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Battery wont stay charged


nytahoe

Question

Hi everyone,

I am having an el3ctrical problem with my 96 tahoe. the battery wont stay charged. I have had this problem for abou t8 months now. I have replaced teh battery and the alternator since this problem first occured so i know they are good.

 

Problem is: I charge teh truck over night and it runs rine. Once i let it sit for about 4-5 days, the batt doesnt have enough power to start the truck. i figure there is a higher than normal draw while the truck is truned off adn that is draining the battery.

 

What is the normal draw on the battery when the truck is turned off?

 

Any suggestions woudl be greatly appreciated.

Thanks in advance,

chris

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Technically, GM says allowed parasitic drain on the battery (in milliamps) is the reserve capacity of the battery divided by 4. So a battery with a 100 minute reserve capacity can have a 25 milliamp drain.

 

In reality, it depends on how you drive the vehicle. Aftermarket alarm systems that I see generally draw around 200 milliamps and it doesn't appear to be a problem on a vehicle that is driven daily. If you let it set for a week, yeah, that could be a problem, particularly if you do a lot of short trip type driving.

 

Look for things you might not normally notice being on. A glovebox light, a visor vanity mirror that's lighted and not going off when the cover is closed, etc.

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I think someone (GM-Tech maybe?) also had said they've seen radios that the display doesn't shut off when the key is off. You might want to sit inside the truck in the dark and look around for anything that is still on that shouldn't be.

Do you have an electric brake controller for trailers? That might be wired wrong.

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I think someone (GM-Tech maybe?) also had said they've seen radios that the display doesn't shut off when the key is off.  You might want to sit inside the truck in the dark and look around for anything that is still on that shouldn't be.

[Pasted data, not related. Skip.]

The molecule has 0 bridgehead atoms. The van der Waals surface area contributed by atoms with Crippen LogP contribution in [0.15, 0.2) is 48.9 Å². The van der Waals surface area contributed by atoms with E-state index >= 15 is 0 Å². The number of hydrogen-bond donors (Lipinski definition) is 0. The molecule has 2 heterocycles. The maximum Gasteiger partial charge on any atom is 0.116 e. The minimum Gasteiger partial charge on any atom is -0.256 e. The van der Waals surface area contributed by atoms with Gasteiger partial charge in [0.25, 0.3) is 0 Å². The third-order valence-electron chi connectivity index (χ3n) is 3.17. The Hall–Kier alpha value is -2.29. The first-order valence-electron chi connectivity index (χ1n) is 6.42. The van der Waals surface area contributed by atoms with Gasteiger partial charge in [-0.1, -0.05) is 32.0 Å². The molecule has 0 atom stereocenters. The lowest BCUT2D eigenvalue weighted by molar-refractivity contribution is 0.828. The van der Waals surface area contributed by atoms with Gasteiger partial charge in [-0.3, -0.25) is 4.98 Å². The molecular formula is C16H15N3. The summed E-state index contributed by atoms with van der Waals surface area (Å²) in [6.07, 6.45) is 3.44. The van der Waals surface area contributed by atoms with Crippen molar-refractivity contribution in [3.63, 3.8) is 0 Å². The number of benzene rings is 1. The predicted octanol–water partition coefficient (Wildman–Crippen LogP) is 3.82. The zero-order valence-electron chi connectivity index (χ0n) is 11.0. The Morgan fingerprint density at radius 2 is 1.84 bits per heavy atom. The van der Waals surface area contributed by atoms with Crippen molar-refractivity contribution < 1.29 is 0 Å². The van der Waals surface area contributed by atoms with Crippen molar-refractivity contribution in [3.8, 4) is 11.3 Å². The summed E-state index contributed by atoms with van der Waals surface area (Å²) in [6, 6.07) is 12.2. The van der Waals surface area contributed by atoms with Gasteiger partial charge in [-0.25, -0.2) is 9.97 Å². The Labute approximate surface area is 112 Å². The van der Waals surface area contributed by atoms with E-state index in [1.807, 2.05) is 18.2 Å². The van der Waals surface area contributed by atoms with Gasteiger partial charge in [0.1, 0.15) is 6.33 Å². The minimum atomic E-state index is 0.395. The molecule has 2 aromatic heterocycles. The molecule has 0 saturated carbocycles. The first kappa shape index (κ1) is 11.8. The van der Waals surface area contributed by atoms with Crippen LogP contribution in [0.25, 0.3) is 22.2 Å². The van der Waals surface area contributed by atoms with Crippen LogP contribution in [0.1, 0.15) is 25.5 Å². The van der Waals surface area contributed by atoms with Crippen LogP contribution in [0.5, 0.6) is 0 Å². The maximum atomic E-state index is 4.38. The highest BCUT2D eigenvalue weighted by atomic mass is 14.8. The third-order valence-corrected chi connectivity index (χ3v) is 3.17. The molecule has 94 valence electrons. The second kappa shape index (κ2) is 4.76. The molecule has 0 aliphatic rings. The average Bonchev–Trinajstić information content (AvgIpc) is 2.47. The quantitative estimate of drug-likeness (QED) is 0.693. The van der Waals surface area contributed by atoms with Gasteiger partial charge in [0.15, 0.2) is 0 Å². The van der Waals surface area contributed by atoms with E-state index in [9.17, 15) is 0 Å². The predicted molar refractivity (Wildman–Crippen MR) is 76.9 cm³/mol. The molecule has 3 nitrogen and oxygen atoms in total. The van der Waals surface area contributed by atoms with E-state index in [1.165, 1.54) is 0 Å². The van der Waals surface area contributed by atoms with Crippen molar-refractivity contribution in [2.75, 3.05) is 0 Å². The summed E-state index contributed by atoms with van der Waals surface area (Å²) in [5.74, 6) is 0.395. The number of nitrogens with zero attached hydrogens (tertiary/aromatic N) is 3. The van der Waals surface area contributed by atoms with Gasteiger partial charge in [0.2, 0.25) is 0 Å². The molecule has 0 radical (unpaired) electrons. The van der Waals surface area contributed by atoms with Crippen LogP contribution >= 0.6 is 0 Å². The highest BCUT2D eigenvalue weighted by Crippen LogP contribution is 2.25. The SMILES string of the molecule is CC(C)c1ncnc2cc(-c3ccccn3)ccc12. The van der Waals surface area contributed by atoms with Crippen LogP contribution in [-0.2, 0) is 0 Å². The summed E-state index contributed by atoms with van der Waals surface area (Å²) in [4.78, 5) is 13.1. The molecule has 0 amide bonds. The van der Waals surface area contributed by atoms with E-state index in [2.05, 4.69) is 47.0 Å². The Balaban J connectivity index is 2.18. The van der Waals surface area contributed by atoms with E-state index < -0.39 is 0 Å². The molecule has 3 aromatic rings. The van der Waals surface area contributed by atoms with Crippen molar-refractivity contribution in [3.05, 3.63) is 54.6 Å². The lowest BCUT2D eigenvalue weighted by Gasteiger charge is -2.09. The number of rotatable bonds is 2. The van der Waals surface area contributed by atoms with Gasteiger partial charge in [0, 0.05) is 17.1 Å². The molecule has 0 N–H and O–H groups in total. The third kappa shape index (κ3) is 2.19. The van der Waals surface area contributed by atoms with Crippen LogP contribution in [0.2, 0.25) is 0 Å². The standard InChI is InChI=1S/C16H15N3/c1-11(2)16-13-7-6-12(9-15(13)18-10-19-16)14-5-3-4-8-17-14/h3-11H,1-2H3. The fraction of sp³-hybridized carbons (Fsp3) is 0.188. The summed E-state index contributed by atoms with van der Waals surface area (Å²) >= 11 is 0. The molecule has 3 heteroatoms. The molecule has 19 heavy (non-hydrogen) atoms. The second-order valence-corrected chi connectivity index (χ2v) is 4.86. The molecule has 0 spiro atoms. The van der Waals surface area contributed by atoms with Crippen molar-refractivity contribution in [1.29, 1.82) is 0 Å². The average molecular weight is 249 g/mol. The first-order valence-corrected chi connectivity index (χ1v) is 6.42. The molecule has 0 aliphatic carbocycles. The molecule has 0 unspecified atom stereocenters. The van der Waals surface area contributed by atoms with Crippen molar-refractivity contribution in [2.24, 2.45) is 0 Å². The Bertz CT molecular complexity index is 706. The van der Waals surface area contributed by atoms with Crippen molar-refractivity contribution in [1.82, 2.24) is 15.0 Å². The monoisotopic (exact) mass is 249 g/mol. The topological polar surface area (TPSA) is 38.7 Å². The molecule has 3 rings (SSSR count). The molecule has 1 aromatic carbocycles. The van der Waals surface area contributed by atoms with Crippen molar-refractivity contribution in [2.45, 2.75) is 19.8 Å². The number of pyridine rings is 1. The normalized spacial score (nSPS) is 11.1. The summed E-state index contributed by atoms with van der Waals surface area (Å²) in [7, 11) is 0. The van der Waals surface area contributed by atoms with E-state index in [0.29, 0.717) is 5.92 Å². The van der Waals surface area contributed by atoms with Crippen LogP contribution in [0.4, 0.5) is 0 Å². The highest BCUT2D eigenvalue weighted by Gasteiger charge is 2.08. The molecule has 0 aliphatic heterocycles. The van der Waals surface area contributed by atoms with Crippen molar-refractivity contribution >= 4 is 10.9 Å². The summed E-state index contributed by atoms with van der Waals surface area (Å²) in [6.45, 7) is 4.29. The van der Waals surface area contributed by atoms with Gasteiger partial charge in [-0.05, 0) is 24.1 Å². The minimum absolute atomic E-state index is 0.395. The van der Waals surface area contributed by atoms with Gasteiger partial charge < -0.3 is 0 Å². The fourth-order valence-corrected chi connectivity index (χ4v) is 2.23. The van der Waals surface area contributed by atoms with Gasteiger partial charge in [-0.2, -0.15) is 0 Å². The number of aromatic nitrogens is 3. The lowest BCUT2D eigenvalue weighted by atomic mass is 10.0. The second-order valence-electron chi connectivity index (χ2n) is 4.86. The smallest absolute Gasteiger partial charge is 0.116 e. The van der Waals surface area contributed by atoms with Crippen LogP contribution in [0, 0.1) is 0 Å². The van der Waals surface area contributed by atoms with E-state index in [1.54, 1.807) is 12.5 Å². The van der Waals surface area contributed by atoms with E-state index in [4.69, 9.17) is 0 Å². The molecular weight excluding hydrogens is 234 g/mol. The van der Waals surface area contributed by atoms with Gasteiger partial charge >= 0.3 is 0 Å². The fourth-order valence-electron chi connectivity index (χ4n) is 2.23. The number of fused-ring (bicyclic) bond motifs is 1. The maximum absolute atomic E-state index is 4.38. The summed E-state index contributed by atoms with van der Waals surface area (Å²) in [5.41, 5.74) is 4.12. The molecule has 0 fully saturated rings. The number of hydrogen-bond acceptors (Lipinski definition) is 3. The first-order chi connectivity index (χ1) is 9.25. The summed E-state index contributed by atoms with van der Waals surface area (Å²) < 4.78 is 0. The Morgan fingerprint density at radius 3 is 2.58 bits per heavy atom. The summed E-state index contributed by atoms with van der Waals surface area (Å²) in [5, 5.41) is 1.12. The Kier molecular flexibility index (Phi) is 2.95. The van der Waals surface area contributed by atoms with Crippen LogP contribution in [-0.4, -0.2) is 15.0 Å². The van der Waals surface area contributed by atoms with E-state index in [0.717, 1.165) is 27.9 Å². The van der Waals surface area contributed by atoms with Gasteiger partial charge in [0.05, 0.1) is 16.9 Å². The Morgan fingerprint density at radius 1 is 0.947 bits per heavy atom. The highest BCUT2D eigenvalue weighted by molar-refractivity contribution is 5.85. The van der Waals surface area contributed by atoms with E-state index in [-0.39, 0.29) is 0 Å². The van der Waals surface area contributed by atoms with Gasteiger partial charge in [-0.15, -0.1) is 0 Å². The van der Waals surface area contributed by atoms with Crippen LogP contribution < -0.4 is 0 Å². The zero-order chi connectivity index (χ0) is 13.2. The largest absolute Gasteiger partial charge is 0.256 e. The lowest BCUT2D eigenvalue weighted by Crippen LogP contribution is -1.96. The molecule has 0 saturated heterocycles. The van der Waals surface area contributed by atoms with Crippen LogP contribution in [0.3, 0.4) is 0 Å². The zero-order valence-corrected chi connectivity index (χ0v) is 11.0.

Do you have an electric brake controller for trailers?  That might be wired wrong.

 

 

 

 

 

The first thing I would do though is to check the current drain at the battery with truck off and doors closed and lights off. If it is at 100 miliamps or more, you have a problem with leakage. If it is well under that then you may have other problems instead.

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:jester:

OK...The saga continues....

in the past if I use a slow charger and charge the truck for 12 hours, the battery would be fine. I did that again a few nights ago, removed the positive lead from the car to the battery, hooked up the charger, to the pos terminal, found a good ground and let is charge for 12 hours @ 12v, 6 amp. I finally got around to trying to start the truck 2 days later. In that time the battery sat in the truck with the pos lead disconnected, but the ground still attached. When I went to start it, the battery was only reading 9V and it could barely make the door buzzer sound.

What is going on?

Is the battery shot?

could the ground be my problem?

Thanks again,

Chris

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When I went to start it, the battery was only reading 9V and it could barely make the door buzzer sound.

What is going on?

Is the battery shot?

 

Yeah, sounds like a battery.

 

 

 

 

 

Not just maybe, but definitely, the battery's shot.

 

So *now* you should think that maybe you got a defective battery, or maybe your charging system is cooking the battery while you are driving the truck...

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I had a battery that shorted a cell while it was on a charger. The charger saw 10V, wanted it to be 12, and nearly blew up the battery trying to charge it. I raised the hood, smelled something hot, looked at the swelled up battery, and backed away quickly. My charger was smokin' hot (still works 8 years later though!) and the battery was sizzlin'.

 

I agree, there might be something wrong with your charging system. Check the voltage across the battery while it's running at 2000 RPM. It should be around 14.5VDC at the most.

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